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Difference Between OB-GYN & Gynecologist

While there is some overlap, the careers of OB-GYNs and gynecologists differ. Here, we'll explore those differences, including salary, employment prospects, scope of practice, and day-to-day duties.

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Comparing OB-GYNs to Gynecologists

Both OB-GYNs and gynecologists play a vital role in women's health care. Practitioners in these fields administer both treatments and preventative care for women's reproductive health concerns, and, in doing so, promote the reproductive--and overall--wellbeing of their patients. Despite this shared mission, however, there are a number of key differences between the roles played by gynecologists and OB-GYNs within the medical community. Below are some of the notable similarities and differences between these two careers in women's health.

Job Title Education Requirements Median Salary (2017)* Job Growth (2014-2024)**
OB-GYN Doctorate $204,981 18%
Gynecologist Doctorate $174,906 (for all family physicians) 10% (for all family physicians)

Sources: *PayScale, **U.S. Bureau of Labor Statistics (BLS)

Responsibilities of OB-GYNs vs. Gynecologists

Although both gynecologists and OB-GYNs are medical doctors in the field of women's health, the scope of practice for these two careers differs considerably. According to the National Institute of Child Health and Human Development (NICHHD), a gynecologist is a doctor whose focus is on the routine care of the female reproductive system, including the treatment of diseases and disorders specific to women. An OB-GYN, on the other hand, is a practitioner in both obstetrics (OB) and gynecology (GYN). Because of the addition of obstetrics in an OB-GYN's practice, these doctors are also specially trained to work with pregnant and postpartum women, aiding in prenatal care, child delivery, and recovery after childbirth.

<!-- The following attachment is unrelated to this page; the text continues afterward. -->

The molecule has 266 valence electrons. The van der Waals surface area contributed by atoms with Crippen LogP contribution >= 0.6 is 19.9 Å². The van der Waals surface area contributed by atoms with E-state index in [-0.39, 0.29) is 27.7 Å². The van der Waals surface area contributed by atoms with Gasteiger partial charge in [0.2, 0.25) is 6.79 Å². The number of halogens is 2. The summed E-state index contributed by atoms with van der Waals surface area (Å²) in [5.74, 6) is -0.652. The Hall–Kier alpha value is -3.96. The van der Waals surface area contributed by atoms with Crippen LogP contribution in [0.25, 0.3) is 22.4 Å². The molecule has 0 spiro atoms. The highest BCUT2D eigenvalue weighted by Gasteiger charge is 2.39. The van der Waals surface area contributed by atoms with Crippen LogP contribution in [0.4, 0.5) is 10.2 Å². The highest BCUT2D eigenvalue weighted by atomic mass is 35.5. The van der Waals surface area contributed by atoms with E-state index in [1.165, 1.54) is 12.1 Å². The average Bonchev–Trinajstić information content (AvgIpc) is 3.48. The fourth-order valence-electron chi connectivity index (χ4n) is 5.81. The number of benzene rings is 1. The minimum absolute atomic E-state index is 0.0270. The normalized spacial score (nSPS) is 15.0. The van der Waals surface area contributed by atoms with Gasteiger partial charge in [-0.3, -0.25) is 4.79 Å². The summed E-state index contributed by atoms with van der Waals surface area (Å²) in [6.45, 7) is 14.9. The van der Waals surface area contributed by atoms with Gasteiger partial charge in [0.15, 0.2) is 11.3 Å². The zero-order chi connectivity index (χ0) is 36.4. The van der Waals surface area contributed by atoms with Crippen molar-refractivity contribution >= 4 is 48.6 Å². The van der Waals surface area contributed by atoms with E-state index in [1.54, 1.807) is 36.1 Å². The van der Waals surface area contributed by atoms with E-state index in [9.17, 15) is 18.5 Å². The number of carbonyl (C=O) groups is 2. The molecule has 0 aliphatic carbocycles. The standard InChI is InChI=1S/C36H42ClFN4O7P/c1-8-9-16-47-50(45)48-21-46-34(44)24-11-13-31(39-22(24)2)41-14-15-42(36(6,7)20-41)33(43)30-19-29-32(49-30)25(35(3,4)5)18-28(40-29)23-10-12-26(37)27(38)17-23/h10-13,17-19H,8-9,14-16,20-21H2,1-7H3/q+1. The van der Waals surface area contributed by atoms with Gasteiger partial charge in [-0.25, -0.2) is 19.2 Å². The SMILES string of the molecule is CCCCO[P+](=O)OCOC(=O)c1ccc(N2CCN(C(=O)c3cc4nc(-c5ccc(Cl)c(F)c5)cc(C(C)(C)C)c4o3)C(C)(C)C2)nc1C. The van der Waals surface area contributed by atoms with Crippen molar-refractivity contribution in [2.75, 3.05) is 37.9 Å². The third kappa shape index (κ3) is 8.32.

OB-GYN

An OB-GYN is a medical practitioner who has chosen to specialize in both obstetrical and gynecological medicine. These doctors are trained to work with patients of all ages, although they tend to work most often with women of childbearing age, including those who are currently or have recently been pregnant. On the gynecological side, these practitioners can provide their patients with the preventative care and treatments essential to their reproductive health, including pap smears, breast exams, and managing sexually transmitted infections (STIs). On the obstetrical side, OB-GYNs are responsible for ensuring the continued health of their patients through pregnancy and childbirth; for these patients, OB-GYNs perform ultrasounds and genetic screenings, conduct routine check-ups to ensure that the pregnancy is progressing as it should, and aid women through both vaginal and cesarean deliveries. Because of the OB-GYNs' essential role in their patients' labor and delivery, this career can often involve demanding--and sometimes erratic--hours for its practitioners. However, it also offers those who choose this path a broader scope of practice than those who choose to specialize in just obstetrics or gynecology.

Job responsibilities of an OB-GYN include:

  • Providing patients with prenatal care
  • Assisting women with family planning, including birth control and fertilization treatments
  • Performing abortions
  • Helping women through the postpartum healing process
  • Conducting mammograms, vaginal examinations, and other routine women's health procedures

Gynecologist

A gynecologist is a doctor whose primary scope of practice is the maintenance of women's reproductive health. These practitioners are responsible for conducting regular check-ups on their patients, taking into account age and genetic risk factors that may affect the continued reproductive wellbeing of the women they care for. They may also administer medications and treatment plans in order to deal with a variety of women's health issues, including polycystic ovarian syndrome (PCOS), STIs, urinary tract infections (UTIs), breast abnormalities, and fertility concerns. As part of their training, gynecologists are taught to recognize the signs of potentially significant women's health problems, such as breast and cervical cancer, and can help their patients seek out care plans for these diseases in their early stages. Because gynecologists' focus is primarily on health maintenance, much like a family physician, practitioners in this field may be afforded a greater degree of flexibility in their hours and work environment than those in other areas of women's health.

Job responsibilities of a gynecologist include:

  • Advocating for women's health and safety
  • Performing genetic screenings to determine risk factors for certain reproductive health concerns
  • Performing bone density assessments for patients at risk of osteoporosis
  • Educating patients about safe sex practices
  • Ensuring women's reproductive and overall wellbeing through gender-specific medical care

Related Careers

For those interested in becoming an OB-GYN, a career as a nurse midwife may be worth considering, as both jobs focus on the maintenance of women's health through pregnancy and childbirth. For those interested in becoming a gynecologist, a career as a family physician offers a similar focus on routine health maintenance but on a broader spectrum.

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